Pygmy blue whales use offshore and coastal waters of the south coast as part of a transit corridor during migration westward from the Bonney Upwelling foraging area to the Perth Canyon foraging area between February to June. More specifically, satellite tracking data from pygmy blue whales tagged off Western Australia (Double et al. 2014; Owen et al. 2016) and in the Bonney Upwelling (Moller and Attard, 2015) off South Australia have identified the area from near King Island in southeast Australia up to the Banda and Molucca Seas as the migratory pathway of pygmy blue whales. The movement of Southern right whales between coastal aggregation areas within and across seasons, shows that the corridor between the aggregation areas is important connective habitat.  Results support the view that greater abundance promotes increased linkage via connective corridors between aggregation areas (Charlton et al. 2019b). Within and between season movements of SRWs on the southern Australian coastline were documented further east by Burnell (2001). While studies on SRWs in the southwest of Australia are limited, within year movements of the same sub-population on the south coast of Australia averaged 730 km, over 34 days. The maximum reported within season movement of an individual SRWs across coastal southern Australia is 1,490 km (Burnell 2001). During migration, humpback whales occur in high densities in Geographe Bay and offshore, and within sheltered areas on the southwest coast such as Flinders Bay and King George Sound. Peak numbers are observed September-November, with ~4700 humpback whales counted migrating south through Geographe Bay in a season during day-time shore-based counts (Burton, unpublished data). This area is considered the last sheltered area they rest in during their migration from low latitude breeding grounds to high latitude feeding grounds (Salgado Kent et al. 2014). Flinders Bay, King George Sound, and coastal areas along the southwest coast are used by northward migrating humpback whales between ~June-August. Flinders and King George Sound are areas of whale watching operations with these and southern right whales as focal species. For example, encounters by one tour vessel in King George Sound in 2012 included a total of 419 whales in 90 groups, 11 of which had calves in them. Of the groups, 84 were humpback whales, 9 of which had calves in them. Six were southern right whales, two of which had calves in them.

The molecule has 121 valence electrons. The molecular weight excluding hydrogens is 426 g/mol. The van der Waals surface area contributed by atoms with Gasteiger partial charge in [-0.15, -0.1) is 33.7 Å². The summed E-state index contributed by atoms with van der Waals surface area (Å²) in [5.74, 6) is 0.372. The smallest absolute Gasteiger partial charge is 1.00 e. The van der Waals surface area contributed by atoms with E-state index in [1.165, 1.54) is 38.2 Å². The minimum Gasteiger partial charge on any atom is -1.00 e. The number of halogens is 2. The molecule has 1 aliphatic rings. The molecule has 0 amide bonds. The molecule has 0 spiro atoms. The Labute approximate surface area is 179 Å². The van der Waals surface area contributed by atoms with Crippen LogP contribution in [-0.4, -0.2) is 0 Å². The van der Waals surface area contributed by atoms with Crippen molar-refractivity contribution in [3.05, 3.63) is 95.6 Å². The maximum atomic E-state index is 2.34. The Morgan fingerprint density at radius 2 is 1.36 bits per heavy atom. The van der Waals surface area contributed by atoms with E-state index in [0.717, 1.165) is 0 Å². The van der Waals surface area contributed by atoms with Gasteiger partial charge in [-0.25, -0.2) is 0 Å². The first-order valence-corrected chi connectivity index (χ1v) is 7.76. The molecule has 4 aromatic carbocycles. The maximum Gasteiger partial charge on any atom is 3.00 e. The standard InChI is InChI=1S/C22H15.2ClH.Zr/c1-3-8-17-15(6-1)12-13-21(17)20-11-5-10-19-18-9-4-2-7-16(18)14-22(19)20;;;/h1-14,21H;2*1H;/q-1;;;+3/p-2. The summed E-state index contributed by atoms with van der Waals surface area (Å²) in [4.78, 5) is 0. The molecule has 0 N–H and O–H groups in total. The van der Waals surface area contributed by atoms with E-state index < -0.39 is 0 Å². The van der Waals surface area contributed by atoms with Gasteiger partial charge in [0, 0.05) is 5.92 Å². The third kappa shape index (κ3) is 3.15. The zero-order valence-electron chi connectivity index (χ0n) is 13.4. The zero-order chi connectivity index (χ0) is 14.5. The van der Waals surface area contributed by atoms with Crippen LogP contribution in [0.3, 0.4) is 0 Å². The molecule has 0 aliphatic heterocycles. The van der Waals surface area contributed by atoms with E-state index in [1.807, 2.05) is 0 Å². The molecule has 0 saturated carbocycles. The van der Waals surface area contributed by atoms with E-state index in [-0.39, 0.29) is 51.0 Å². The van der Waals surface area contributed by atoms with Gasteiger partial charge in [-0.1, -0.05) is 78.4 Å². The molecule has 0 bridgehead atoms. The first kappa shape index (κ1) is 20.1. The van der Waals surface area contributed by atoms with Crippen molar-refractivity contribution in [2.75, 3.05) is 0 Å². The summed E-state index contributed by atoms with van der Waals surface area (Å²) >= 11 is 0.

Supporting Information

Bannister, J.L. 2001. Status of southern right whales (Eubalaena australis) off Australia. Journal of Cetacean Research and Management, Special Issue 2: 103–110.

Bannister J.L. 2010 Southern right whale aerial survey, southern Australian coast, August 2010 Final Report to The Australian Marine Mammal Centre.

Bannister, J. 2016. 2015 Aerial survey data of southern right whales (Eubalaena australis) off southern Australia, Ver. 2, Australian Antarctic Data Centre [online]. Available at: DOI 10.4225/15/57EC70C5D9507. (Accessed: 25 January 2020)

Burton, C., Salgado Kent, C., Wiese, I. and Ranford, B. 2019. ‘First evidence supporting the classification of Geographe Bay as a southern right whale aggregation area’, paper delivered at the Australian Marine Science Association Conference, Fremantle, WA, 7-11 July 2019.

Campbell, R.A., Gales, N.J., Lento, G.M. and Baker, C.S. 2008. Islands in the sea: extreme female natal site fidelity in the Australian sea lion, Neophoca cinerea. Biology Letters, 4: 139-142.

Campbell, R., Holley, D., Collins, P. and Armstrong, S. 2014. Changes in the abundance and distribution of the New Zealand fur seal (Arctocephalus forsteri) in Western Australia: are they approaching carrying capacity? Australian Journal of Zoology, 62(4): 261-267 [online]. Available at: DOI https://doi.org/10.1071/ZO14016. (Accessed: 25 January 2020)

Charlton, C., Ward, R., McCauley, R.D., Brownell Jr., R.L., Salgado Kent, C. and Burnell, S. 2019a. Southern right whale (Eubalaena australis), seasonal abundance and distribution at Head of Bight, South Australia. Aquatic Conservation: Marine and Freshwater Ecosystems, 29: 576–588.

Charlton, C., Ward, R., McCauley, R.D., Brownell Jr., R.L., Guggenheimer, S., Salgado Kent, C. and Bannister, J.L. 2019b. Southern right whales (Eubalaena australis) return to a former wintering calving ground: Fowlers Bay South Australia. Marine Mammal Science, 35(4): 1438-1462.

Childerhouse, S., Jackson, J., Baker, C.S., Gales, N., Clapham, P.J. & Brownell Jr., R.L. 2008. Megaptera novaeangliae (Oceania subpopulation). The IUCN Red List of Threatened Species 2008: e.T132832A3463914. Available at URL https://dx.doi.org/10.2305/IUCN.UK.2008.RLTS.T132832A3463914.en. (Accessed: 30 June 2020).